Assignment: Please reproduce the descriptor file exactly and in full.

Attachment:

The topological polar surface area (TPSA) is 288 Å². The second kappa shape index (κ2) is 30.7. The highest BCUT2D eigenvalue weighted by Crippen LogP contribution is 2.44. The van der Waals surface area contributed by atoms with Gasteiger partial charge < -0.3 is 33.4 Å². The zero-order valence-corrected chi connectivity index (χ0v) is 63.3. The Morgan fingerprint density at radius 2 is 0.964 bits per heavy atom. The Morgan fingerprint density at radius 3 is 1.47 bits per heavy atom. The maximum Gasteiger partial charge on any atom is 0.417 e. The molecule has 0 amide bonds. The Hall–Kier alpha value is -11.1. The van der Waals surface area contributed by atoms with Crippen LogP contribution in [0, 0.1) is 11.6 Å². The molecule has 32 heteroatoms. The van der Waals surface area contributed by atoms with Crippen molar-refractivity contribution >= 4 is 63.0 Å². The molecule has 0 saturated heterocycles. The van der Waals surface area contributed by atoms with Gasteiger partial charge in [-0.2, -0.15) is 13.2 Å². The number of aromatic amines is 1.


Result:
The topological polar surface area (TPSA) is 288 Å². The second kappa shape index (κ2) is 30.7. The highest BCUT2D eigenvalue weighted by Crippen LogP contribution is 2.44. The van der Waals surface area contributed by atoms with Gasteiger partial charge < -0.3 is 33.4 Å². The zero-order valence-corrected chi connectivity index (χ0v) is 63.3. The Morgan fingerprint density at radius 2 is 0.964 bits per heavy atom. The Morgan fingerprint density at radius 3 is 1.47 bits per heavy atom. The maximum Gasteiger partial charge on any atom is 0.417 e. The molecule has 0 amide bonds. The Hall–Kier alpha value is -11.1. The van der Waals surface area contributed by atoms with Crippen LogP contribution in [0, 0.1) is 11.6 Å². The molecule has 32 heteroatoms. The van der Waals surface area contributed by atoms with Crippen molar-refractivity contribution >= 4 is 63.0 Å². The molecule has 0 saturated heterocycles. The van der Waals surface area contributed by atoms with Gasteiger partial charge in [-0.2, -0.15) is 13.2 Å². The number of aromatic amines is 1.